2. Consider how each part of the process can be simplified and automated
Regulatory change is neither slowing nor receding. Even though regulators continue to review the applicability and benefit of some requirements, the pace of new additions far outstrips any retirements.
This pace of regulatory change has resulted in many organisations implementing manual processes, however, this model is unsustainable going forwards. Organisations must look to simplify and automate these processes where possible. While this requires an upfront investment, the benefit of removing key person dependencies, achieving efficiencies and improving control, provides the basis for a strong business case. Many organisations are now placing significant focus in this area.
The implementation of regulatory change is seen by many financial institutions as simply a cost of doing business. Facing the reality that continual regulatory change is here to stay provides the organisations with an opportunity to modernise their operations, consolidate disparate data sets and automate their processes. This will enable them to gain greater control, increase insight into their businesses and use the mandated changes as a learning environment to assist with the adoption of digitisation technologies in other areas of the business.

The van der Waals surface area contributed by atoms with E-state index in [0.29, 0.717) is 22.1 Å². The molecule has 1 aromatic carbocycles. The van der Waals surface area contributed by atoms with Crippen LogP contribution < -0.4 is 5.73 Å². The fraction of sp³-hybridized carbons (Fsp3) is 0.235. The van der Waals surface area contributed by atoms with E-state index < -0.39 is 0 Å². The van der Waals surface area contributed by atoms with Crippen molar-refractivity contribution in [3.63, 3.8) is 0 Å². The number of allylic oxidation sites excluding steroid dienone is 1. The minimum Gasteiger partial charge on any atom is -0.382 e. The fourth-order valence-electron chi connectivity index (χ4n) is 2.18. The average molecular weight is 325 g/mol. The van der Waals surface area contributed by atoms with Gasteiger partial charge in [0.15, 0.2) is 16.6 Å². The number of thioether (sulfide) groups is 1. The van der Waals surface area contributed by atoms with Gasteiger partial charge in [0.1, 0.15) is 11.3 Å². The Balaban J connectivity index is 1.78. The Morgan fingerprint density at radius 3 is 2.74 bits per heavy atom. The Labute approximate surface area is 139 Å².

Beyond has extensive experience working with clients to simplify their processes across client onboarding, (regulatory) operations and compliance – especially in response to regulatory change. We help clients introduce new approaches and technologies, tailored to their needs, which both meet their mandatory obligations while also delivering quantifiable benefits such as efficiencies, increased control and enhanced client experience within their businesses. Interested to know more? We’d be happy to discuss our experiences and your business challenges in more detail.
Matt Beattie has over a decade’s consultancy experience working with Financial Institutions to deliver global transformation programmes focused on optimising client onboarding operations and delivering regulatory change.